Home Featured Eighties Babies and How Crack Cocaine and Dope Changed Us Forever

Eighties Babies and How Crack Cocaine and Dope Changed Us Forever


Washington, DC may have been the only city to have a mayor who was using crack cocaine, but the epidemic stretched across the nation from cities to suburbs to some of the most rural counties in the country.  Philadelphia, New York, Atlanta, Los Angeles, Detroit, Chicago and every place in between was hit hard by what became known as, “The Crack Epidemic.”

For those of us who consider ourselves eighties babies, the influx of crack and dope into our communities was one of our generation’s most affecting and impacting cultural phenomena.  Today, I want to lead the discussion on what it means to be an eighties baby, while also discussing the dark side of Black America in the 80s, and the effect of Crack Cocaine and Heroin on our community.  I’ve taken the time pull out five thoughts.

Miami Vice, New Jack City and N.W.A.

As crack and dope became parts of our neighborhoods, they started to have an impression on our culture through music and television. With televisions shows like, Miami Vice and rap artists like N.W.A., the drug culture we saw in our streets and neighborhoods made its way to our living rooms and television sets.  Groups like N.W.A. brought to our front door issues that were plaguing our community, especially in place like South Central Los Angeles.

“F*ckin’ with me cause I’m a teenager, with a little bit of gold and a pager. Searchin’ my car, lookin for the product, thinkin every n*gga is sellin narcotics.”

George Bush vs. The Nicaraguan Contra

Epidemics are always a great time to remind America that racism still exists.  For example, epidemics happen to everybody but white people. The holocaust happened to the Jews, HIV happened to homosexuals (although white, they must not have been Christian and thus didn’t count), and inevitably, crack cocaine happened to the African Americans.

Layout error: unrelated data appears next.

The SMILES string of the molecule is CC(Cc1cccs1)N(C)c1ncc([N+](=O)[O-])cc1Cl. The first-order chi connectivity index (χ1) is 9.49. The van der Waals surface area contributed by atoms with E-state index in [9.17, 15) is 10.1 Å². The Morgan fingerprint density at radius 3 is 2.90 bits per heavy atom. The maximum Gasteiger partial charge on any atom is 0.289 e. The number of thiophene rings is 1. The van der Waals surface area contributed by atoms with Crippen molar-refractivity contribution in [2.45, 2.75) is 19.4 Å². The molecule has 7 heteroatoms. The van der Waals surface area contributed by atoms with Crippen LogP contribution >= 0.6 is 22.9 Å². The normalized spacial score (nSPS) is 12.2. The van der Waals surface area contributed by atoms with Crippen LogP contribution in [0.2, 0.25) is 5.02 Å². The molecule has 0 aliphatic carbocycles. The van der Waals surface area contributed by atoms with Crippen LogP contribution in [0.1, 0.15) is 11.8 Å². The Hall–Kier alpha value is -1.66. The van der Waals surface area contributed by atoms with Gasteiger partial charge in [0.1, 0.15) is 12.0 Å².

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What was more alarming was that almost as soon as the US Government took action against crack cocaine with tougher law enforcement and sentencing the problem went away in a couple years.

“They got money for wars, but can’t feed the poor. Say there ain’t no hope for the youth and the truth is, it ain’t no hope for tha future. And then they wonder why we crazy, I blame my mother, for turning my brother into a crack baby. We ain’t meant to survive, cause it’s a setup. And even though you’re fed up, huh, ya got to keep your head up.”

When we found out that Huxtables lived in Greenwich Village, instead of Brooklyn

Regardless of the effort by Bill Cosby to show a different side of the Black family in America, it was no secret to Black people in America that most of us had very little in common with the Huxtables during the eighties.  Whether it was a mother, father, uncle, aunt, cousin, grandparent, or any close relative, finding a Black family without a crack or heroin addict was as common as finding a family of freed slaves in the 1700s.

Many Black men were addicts, dead or in jail, which led to many single mothers. Many single mothers who may have been addicted as well.  It spirals downhill from there to the children born with defects or behavioral problems, to children who lost both of their parents to addiction and were raised by grandparents, distant relatives, or in foster homes.

The quiet moment when Josie Webb told everybody her secret

I grew up knowing that not only homosexual white men were at risk for HIV, but also dope addicts and women who were willing to have unprotected sex for drugs.  When you factor in the risky sexual behavior and drugs taken through intravenous needles, what you get is a high rate of Black Americans infected with HIV.  And the trickle down effect is that it begins to infect not just the drug users, but the outside community as well, since many addicts are in denial and rarely get tested.

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“They ain’t really for condoms, I just think that it’s shocking. Got no fear in no officer, they be scared of them doctors.”

The Competition for the title, Murder Captial

Cities became places where you were terrified to leave your house.  You feared that you could be the victim of violence, even if you weren’t in fact a part of the drug trade.  There were always gang initiations that required members to shoot and kill an innocent person.  Dark alleys and unlit bus stops were a common fear, as well as, staying out past the hour when the streetlights came on.  The murder rate rose astronomically.  Teachers were teaching their kids to look to their left and their right, one of the three of us would not make it to 21.

“When our heroes and heroines got hooked on heroin. Crack raised the murder rate in DC and Maryland.”